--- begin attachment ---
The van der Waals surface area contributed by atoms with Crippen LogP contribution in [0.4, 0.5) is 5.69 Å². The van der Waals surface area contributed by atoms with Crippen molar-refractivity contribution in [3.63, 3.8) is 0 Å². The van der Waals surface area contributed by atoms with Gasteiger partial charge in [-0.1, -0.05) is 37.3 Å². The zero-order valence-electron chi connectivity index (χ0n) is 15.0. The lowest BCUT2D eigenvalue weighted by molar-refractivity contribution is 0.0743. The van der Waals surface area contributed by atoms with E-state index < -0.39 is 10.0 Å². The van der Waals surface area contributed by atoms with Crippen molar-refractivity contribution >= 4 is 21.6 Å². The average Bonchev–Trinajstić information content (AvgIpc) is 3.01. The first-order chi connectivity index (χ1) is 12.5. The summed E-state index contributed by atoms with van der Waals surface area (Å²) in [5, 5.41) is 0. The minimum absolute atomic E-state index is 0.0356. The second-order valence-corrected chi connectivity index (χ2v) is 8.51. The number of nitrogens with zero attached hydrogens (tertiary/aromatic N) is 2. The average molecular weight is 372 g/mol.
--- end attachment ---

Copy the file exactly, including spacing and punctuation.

The van der Waals surface area contributed by atoms with Crippen LogP contribution in [0.4, 0.5) is 5.69 Å². The van der Waals surface area contributed by atoms with Crippen molar-refractivity contribution in [3.63, 3.8) is 0 Å². The van der Waals surface area contributed by atoms with Gasteiger partial charge in [-0.1, -0.05) is 37.3 Å². The zero-order valence-electron chi connectivity index (χ0n) is 15.0. The lowest BCUT2D eigenvalue weighted by molar-refractivity contribution is 0.0743. The van der Waals surface area contributed by atoms with E-state index < -0.39 is 10.0 Å². The van der Waals surface area contributed by atoms with Crippen molar-refractivity contribution >= 4 is 21.6 Å². The average Bonchev–Trinajstić information content (AvgIpc) is 3.01. The first-order chi connectivity index (χ1) is 12.5. The summed E-state index contributed by atoms with van der Waals surface area (Å²) in [5, 5.41) is 0. The minimum absolute atomic E-state index is 0.0356. The second-order valence-corrected chi connectivity index (χ2v) is 8.51. The number of nitrogens with zero attached hydrogens (tertiary/aromatic N) is 2. The average molecular weight is 372 g/mol.